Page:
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In another posting about script coverage several people spoke glowingly of Barb Doyon's coverage service.
Who is she and what makes her coverage so worthy?
Does she work professionally? And has her coverage meant anything to your projects?
Sorry if this has been discussed a hundred times before. It's the first time I've seen her name mentioned here.
Barb Doyon is the best $50 you'll ever spend. She is fabulous. She works in the industry and is a screenwriter. You can contact her at firstname.lastname@example.org. She will provide you with all the information you will require. Good luck!
She's also made a really good move from a business perspective. Instead of marketing and hype, which create costs that must be passed on to the customer, she's simply built what is probably a pretty steady business built on great service, an ultra-fair price, and word of mouth.
I absolutely recommend her. One critique will double your knowledge of screenwriting. Plus, you will have a contact (and professional friend) for life.
Ditto all of the above.
I just can't say enough good things about Barb.
If Barb Doyon only charges $50, and if she is, as all accounts indicate, terrific at her job, then you ARE getting a bargain. I'd jump at the chance for pro coverage in a minute at that rate. What a deal!
You will not regret it! She is reliable and goes the extra mile. I have learned much from working with her. I also consider her a contact and professional friend.
I'll echo those sentiments. I just sent her an action comedy she's reviewed before. I believe it's ready to send out now but I'd like her seal of approval before it goes. You're missing a golden opportunity if you don't use her.
I rarely get a chance to read the boards, but wanted to thank everyone for the nice comments. As most of you know I’m a Professional Hollywood Reader who contracts with 19 production companies, a handful of directors, actors and screenwriters (professional and aspiring). I’m also a screenwriter/TV writer. I’ve sold several TV episodes, have a deal w/ HBO and am currently peddling a script around town, among other projects.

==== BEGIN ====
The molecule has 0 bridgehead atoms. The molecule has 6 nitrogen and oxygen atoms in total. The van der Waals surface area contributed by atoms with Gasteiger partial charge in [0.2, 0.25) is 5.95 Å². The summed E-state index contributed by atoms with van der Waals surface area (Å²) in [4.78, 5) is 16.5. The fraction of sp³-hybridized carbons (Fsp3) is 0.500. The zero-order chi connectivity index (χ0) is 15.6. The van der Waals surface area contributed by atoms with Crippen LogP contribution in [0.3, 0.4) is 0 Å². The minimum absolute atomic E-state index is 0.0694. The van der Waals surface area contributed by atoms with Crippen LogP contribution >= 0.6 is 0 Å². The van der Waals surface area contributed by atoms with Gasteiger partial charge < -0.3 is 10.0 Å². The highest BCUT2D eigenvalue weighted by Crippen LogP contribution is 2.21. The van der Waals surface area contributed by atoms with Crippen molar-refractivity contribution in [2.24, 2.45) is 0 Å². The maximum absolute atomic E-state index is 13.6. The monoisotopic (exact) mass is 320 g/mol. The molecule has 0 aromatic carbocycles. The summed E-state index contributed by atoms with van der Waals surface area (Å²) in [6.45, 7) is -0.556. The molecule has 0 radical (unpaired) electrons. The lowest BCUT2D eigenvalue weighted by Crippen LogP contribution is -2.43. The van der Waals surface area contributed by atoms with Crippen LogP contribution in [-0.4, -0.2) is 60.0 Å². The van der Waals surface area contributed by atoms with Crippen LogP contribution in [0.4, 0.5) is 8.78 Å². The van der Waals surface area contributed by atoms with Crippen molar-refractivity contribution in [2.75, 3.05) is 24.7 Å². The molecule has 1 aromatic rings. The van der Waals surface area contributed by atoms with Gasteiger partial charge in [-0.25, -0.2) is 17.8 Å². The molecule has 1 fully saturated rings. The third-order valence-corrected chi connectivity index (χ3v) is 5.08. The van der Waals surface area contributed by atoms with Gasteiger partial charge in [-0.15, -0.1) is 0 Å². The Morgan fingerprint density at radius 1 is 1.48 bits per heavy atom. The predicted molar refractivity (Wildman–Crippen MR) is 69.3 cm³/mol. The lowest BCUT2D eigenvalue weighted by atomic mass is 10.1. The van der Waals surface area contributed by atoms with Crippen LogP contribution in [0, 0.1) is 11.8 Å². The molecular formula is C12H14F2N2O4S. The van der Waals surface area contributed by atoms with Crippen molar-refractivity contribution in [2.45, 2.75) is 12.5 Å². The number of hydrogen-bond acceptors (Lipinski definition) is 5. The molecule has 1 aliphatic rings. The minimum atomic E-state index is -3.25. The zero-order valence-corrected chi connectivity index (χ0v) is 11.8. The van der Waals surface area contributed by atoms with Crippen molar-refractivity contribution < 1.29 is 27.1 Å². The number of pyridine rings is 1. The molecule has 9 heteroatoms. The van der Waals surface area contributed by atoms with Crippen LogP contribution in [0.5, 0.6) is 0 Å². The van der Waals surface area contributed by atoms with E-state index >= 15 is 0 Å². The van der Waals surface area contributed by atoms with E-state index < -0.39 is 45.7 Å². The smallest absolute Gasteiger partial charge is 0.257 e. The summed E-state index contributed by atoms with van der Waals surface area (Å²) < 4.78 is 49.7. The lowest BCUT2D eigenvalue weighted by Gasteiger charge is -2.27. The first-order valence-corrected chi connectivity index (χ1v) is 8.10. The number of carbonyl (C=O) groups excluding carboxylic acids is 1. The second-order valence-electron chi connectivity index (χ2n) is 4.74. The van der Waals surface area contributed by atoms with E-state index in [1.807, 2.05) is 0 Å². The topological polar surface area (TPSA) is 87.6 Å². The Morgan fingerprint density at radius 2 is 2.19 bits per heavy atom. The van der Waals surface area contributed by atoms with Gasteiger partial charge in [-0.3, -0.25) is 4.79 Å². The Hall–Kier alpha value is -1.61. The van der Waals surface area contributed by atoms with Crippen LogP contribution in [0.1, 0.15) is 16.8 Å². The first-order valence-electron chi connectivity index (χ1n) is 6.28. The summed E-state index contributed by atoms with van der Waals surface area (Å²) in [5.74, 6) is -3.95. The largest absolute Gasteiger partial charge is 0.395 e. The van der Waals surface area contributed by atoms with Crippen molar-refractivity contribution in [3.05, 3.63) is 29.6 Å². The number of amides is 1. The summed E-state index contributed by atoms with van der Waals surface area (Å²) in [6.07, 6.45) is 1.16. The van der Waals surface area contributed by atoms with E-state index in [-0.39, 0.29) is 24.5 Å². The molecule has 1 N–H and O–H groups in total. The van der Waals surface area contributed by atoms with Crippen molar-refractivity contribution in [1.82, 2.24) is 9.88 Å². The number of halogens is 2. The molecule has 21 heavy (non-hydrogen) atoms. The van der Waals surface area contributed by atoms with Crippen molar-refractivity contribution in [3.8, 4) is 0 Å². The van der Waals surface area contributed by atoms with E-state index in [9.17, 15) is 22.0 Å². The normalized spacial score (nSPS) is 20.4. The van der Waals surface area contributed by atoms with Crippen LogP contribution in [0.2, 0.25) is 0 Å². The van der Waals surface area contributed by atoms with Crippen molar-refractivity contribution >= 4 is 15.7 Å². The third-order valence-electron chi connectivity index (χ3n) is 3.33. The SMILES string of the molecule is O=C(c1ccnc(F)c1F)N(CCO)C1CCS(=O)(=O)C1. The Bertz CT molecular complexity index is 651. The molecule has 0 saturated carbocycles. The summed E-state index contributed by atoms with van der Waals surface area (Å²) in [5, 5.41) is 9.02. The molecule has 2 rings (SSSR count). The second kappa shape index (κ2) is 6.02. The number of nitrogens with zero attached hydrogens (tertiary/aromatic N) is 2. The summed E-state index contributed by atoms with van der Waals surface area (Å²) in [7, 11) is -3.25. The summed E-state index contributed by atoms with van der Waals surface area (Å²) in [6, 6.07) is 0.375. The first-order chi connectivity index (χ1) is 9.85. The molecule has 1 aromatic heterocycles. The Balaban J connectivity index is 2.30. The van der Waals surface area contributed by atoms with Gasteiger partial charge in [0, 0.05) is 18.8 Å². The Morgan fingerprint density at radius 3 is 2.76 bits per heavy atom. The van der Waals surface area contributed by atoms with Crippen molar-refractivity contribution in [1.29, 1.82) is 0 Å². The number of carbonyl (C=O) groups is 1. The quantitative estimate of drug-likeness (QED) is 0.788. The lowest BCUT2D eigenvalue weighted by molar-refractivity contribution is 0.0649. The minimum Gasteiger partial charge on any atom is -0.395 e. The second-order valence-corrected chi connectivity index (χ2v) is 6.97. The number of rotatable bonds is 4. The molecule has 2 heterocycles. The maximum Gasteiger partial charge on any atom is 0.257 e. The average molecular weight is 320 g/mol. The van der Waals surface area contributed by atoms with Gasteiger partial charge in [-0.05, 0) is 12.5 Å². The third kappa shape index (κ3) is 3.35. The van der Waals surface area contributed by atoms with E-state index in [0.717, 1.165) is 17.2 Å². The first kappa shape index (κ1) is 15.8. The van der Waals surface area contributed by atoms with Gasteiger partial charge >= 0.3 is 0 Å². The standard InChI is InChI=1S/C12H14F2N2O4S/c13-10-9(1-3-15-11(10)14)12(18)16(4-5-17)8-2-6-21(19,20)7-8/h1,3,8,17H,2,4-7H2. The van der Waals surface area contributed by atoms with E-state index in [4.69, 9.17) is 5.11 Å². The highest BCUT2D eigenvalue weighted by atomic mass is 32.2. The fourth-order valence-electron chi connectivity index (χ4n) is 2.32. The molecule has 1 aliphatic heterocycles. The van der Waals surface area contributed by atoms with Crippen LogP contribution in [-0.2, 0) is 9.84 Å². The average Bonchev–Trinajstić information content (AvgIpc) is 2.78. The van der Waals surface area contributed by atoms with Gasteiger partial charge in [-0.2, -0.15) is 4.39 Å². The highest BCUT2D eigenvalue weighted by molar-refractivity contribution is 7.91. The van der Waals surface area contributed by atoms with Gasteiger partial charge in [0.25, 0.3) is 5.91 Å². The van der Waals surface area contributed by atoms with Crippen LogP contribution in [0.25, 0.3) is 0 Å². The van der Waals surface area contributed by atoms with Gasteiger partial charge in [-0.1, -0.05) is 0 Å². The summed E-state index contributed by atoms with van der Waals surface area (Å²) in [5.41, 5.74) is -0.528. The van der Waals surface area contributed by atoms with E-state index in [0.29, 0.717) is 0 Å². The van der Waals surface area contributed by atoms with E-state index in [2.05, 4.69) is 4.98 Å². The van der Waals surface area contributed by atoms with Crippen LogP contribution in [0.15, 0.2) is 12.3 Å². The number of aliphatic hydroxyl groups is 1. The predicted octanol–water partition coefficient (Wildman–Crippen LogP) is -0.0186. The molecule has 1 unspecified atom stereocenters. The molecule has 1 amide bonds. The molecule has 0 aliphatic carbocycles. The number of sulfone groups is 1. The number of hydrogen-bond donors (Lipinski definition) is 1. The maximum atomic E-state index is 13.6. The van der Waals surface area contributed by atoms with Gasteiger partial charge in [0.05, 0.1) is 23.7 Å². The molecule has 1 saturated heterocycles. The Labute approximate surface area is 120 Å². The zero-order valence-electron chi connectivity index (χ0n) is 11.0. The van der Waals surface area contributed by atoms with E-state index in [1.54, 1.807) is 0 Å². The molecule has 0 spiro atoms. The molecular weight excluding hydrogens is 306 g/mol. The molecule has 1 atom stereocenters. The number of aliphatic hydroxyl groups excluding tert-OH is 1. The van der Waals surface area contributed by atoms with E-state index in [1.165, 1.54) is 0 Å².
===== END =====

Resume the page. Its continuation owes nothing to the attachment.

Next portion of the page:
I know it’s not easy out there. Sometimes it may seem like you’re more likely to get hit by lightning than make a sell, but hang in there! As a special “thanks” I’m going to list 4 areas that stop even the best writers from making a sell. I hope you’ll find them helpful. These are in the actual order of production company consideration:
1) No commercial edge. Commercial edge (high concept) doesn’t mean big explosions and car chases. Far too often screenwriters create well-written stories that aren’t compelling enough for the big screen. A well-written script is less like to sell without commercial edge because that’s what draws in the audience and helps the studio make a return on their investment. Advice: If your story is a-typical then look up similar films that have been made, determine the “edge” and then proceed to give yours enough twist to give it a better chance on the market.
2) Little or no subtext. Subtext is what draws the audience (the reader) into the film. It’s what creates “emotional involvement” and 99% of all scripts do not deliver on this level. Most scripts I’ve read contain subtext via the dialogue, but a professional screenwriter’s script will deliver subtext on all levels: characterization, plot, dialogue and scenes.
3) Lack of understanding of how internal/external conflict works in film. There are plenty of scripts with exceptional internal conflicts established for the protagonist, but far too many fail to create an external conflict (driving force) that will force the character’s internal conflict to the surface leaving them no choice but to resolve the issue. Secondly, in film, the character MUST resolve their internal conflict before they’re strong enough (emotionally) to confront and defeat the external conflict of the film. Yet I repeatedly see scripts where the external conflict is resolved first! Advice: Film’s a visual medium – an internal journey with no external conflict work best as a novel. The external/internal conflict should be the most important event/moment in the character’s life, not just another trip to the supermarket.
4) Lack of market know-how. Every screenwriter seems to want the big studios or a big named actor for their script and virtually ignore the smaller, lucrative cable markets and straight-to-video. Advice: Know the market! Research every film that’s even remotely similar to your story. Find out who made it, why and how. There’s a wealth of possibilities out there!
Best to all, Barb Doyon
Thanks to Ms. Doyon would seem empty without at least a token of our deep appreciation for the priceless advice she's given. I think it would be more fitting if we create a pool and each of us throws in a thousand dollars, to give her an idea of how we value her worth. Fifty dollars for an evaluation of a feature-length script? She'd doing it practically for free!
So, here's my thanks, Barb, and I'll get the check in the mail as soon as I'm financially able. Hope it's sooner than later. Ellum
Wow...!! Very much appreciated..!!!
Great to open a string and find this kind of thing.
You've instantly made alot of new friends/clients..
Thanks & Very Best,
Thanks for the great info. Hopefully, we'll all benefit by putting it to use.
Thank you very, very much!!!
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